“After the IT personnel of LARES [Land Registration System Incorporation] encodes the information into our system here, they will send it to Manila for IT people there to encode it again into the central database. And because there are only 60 IT personnel in Manila encoding land titles for the entire country, it takes them months to return the documents to us,” Fernandez explained.

    LARES, a corporation constituted in the Philippines, is under a Build-Operate-Own (BOO) scheme for the Land Titling Computerization Project (LTCP) for the LRA, while ITL Philippines, a software firm, provides data integration and software development services to LARES.

    The LTCP covers the development of a “System Integrated Information Technology Solution and Infrastructure” that will interconnect various RDs nationwide. It enables on-line transaction processing and integrates its critical business processes.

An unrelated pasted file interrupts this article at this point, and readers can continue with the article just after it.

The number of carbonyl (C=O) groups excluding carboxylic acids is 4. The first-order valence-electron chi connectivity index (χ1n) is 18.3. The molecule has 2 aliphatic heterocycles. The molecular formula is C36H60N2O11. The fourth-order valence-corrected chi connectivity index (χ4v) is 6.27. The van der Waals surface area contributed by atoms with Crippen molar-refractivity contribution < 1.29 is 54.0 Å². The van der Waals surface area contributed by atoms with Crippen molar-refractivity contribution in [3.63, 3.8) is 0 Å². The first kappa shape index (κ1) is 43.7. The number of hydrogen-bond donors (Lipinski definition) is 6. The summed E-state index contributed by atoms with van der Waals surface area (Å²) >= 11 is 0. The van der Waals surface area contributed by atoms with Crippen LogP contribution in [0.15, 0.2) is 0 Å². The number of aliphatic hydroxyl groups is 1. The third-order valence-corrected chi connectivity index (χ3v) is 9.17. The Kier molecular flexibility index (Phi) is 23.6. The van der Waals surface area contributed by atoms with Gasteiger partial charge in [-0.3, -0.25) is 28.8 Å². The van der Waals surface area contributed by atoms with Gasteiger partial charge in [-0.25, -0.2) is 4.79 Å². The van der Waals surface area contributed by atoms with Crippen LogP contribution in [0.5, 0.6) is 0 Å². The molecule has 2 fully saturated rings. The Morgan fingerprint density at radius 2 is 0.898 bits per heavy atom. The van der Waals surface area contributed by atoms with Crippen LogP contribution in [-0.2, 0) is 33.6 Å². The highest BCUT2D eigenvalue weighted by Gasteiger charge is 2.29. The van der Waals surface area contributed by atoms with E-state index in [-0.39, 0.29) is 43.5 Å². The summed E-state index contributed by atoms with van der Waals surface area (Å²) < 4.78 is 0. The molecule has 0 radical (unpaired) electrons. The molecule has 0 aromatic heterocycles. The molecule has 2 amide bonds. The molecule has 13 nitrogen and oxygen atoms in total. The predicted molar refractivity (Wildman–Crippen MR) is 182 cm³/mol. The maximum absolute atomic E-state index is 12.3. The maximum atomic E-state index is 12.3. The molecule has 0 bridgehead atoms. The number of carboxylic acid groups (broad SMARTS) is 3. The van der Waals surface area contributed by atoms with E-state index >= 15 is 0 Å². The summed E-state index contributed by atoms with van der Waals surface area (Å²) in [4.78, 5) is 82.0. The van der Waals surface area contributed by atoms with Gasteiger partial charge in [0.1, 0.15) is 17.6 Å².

Fernandez said upon the inception of the new system, LARES provided them with a one-is-to-one ratio of ITs to LRA employees, but at present, they only have two ITs to assist them.

    Overload
    Jiffy Labaguis, LARES IT personnel assigned in the Lucena Registry of Deeds, agreed that there was an overload of COD (conversion on demand) that was being sent to the central database in Manila.

    “Lucena is not the only Register of Deeds being served by the central database in Manila. RDs nationwide send their documents there and whichever is submitted first will be released first,” Labaguis said.